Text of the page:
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The Affective Dimension of Citizenship: A Platonic Account

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Abstract

Contemporary literature on citizenship tends to define citizenship as rights-based, that is, as political membership by means of which one is entitled to certain civic, social, and political rights. This chapter aims to explore the meaning of citizenship while focusing on the affective dimension of citizenship and conceptualizes the affective dimension by re-appropriating insights from Plato’s dialogue The Laws. Ancient philosophy continues to inspire modern theories of politics and citizenship but a re-appropriation of Plato instead of Aristotle is unconventional. And yet, so this chapter argues, Plato provides an interesting resource. The Laws provides the reader with a psychology of the members of the polity including the emotional dispositions that develop in shared group practices. The dialogue proposes that being a member of a political community means that one has internalized the laws of the political community both on a cognitive and emotional level. Following an analysis of the original text, the chapter explores some of the conceptual problems that the development of the affective dimension of citizenship runs into when different levels of governance are taken into account.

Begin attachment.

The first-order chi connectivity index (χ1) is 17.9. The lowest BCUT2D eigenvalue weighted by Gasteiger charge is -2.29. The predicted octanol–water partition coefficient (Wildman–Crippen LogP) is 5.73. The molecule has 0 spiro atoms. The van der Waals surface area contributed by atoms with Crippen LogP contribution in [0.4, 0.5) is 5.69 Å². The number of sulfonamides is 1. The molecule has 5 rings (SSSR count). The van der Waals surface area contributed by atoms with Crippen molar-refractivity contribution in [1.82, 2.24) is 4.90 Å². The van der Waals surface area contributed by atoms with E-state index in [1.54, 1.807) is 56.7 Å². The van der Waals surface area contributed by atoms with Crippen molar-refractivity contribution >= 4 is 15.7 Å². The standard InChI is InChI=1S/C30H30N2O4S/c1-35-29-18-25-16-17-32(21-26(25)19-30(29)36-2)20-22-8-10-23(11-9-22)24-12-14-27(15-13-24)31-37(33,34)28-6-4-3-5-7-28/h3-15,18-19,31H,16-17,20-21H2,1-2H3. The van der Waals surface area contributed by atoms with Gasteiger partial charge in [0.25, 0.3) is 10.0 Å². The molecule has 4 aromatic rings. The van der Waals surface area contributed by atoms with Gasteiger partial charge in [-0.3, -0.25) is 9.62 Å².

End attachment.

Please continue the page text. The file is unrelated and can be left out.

Keywords

Citizenship Plato Affective bonds Constitutional patriotism Political community 

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Copyright information

© Springer International Publishing AG 2017

Authors and Affiliations

  1. 1.Amsterdam University CollegeUniversity of AmsterdamAmsterdamThe Netherlands

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